For all of the foregoing reasons, the majority decides that the domain name registered by Respondent is confusingly similar to the mark in which the Complainant has rights, but that the Complainant has failed to prove that Respondent has no rights to or legitimate interests in respect of the domain name at issue, or that the domain name was registered and is being used in bad faith. Accordingly, the relief requested in the Complaint is denied.
M. Scott Donahey
Milton L. Mueller
Dated: June 18, 2001
I respectfully disagree with my co-Panelists and would find that Respondent should be required to transfer the domain name <mercedesshop.com> (the "Domain Name") to Complainant.
Identity or Confusing Similarity.
I would expand the findings that the Domain Name is confusingly similar to the MERCEDES trademark pursuant to the Policy paragraph 4(a)(i) as follows:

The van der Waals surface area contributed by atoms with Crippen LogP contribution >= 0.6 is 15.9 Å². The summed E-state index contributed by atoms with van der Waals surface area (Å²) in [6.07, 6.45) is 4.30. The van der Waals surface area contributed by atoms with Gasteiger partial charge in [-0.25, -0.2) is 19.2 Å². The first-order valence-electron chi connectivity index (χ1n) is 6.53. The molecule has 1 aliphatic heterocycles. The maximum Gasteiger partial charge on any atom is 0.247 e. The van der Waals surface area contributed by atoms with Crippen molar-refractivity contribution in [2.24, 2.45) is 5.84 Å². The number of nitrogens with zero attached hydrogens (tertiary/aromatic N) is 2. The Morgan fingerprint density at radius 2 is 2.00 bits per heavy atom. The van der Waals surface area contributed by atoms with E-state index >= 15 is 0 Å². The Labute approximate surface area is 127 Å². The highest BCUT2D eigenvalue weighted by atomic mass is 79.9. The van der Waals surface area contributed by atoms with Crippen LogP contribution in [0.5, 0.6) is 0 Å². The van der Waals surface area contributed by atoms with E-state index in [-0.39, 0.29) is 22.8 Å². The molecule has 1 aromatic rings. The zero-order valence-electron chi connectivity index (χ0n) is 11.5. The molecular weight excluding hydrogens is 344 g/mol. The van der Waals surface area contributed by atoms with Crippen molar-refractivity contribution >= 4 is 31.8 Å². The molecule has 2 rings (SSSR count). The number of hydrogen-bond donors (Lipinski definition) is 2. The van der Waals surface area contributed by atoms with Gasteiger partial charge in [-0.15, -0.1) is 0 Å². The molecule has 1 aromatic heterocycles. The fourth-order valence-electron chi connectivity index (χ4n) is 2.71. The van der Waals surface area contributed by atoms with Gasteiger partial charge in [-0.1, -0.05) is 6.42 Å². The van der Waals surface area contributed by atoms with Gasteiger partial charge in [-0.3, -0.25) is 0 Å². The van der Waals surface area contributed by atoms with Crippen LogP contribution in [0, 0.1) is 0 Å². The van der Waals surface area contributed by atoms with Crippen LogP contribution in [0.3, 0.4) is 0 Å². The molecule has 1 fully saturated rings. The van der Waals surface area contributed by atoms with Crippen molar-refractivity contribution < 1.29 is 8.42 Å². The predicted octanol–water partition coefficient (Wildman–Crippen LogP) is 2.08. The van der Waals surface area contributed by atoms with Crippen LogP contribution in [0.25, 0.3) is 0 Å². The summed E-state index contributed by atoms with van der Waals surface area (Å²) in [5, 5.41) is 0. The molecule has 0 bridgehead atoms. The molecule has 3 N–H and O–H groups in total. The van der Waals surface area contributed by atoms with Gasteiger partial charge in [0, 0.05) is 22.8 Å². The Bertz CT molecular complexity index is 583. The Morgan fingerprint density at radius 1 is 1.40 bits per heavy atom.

In addition, Courts have recognized that consumers expect to find a company on the Internet at a domain name address comprised of the company’s name or trademark. See Panavision Int’l, L.P. v. Toeppen, 141 F.3d 1316, 1327 (9th Cir. 1998) ("A customer who is unsure about a company’s domain name will often guess that the domain name is also the company’s name . . . . [A] domain name mirroring a corporate name may be a valuable corporate asset, as it facilitates communication with a customer base." (citations omitted)).
The Domain Name <mercedesshop.com> suggests an association or relationship to Complainant, which does not exist and, if used by parties other than Complainant, will cause confusion in the marketplace. See Nike, Inc., WIPO Case No. D2000-0167, id.
Therefore, I agree with my co-panelists that the Domain Name is confusingly similar to the MERCEDES trademark pursuant to the Policy paragraph 4(a)(i).
Rights or Legitimate Interest.
I would find that Respondent’s use of the Domain Name does not constitute fair use or the bona fide offering of goods and services, and thus does not satisfy the criteria of paragraph 4(c)(i).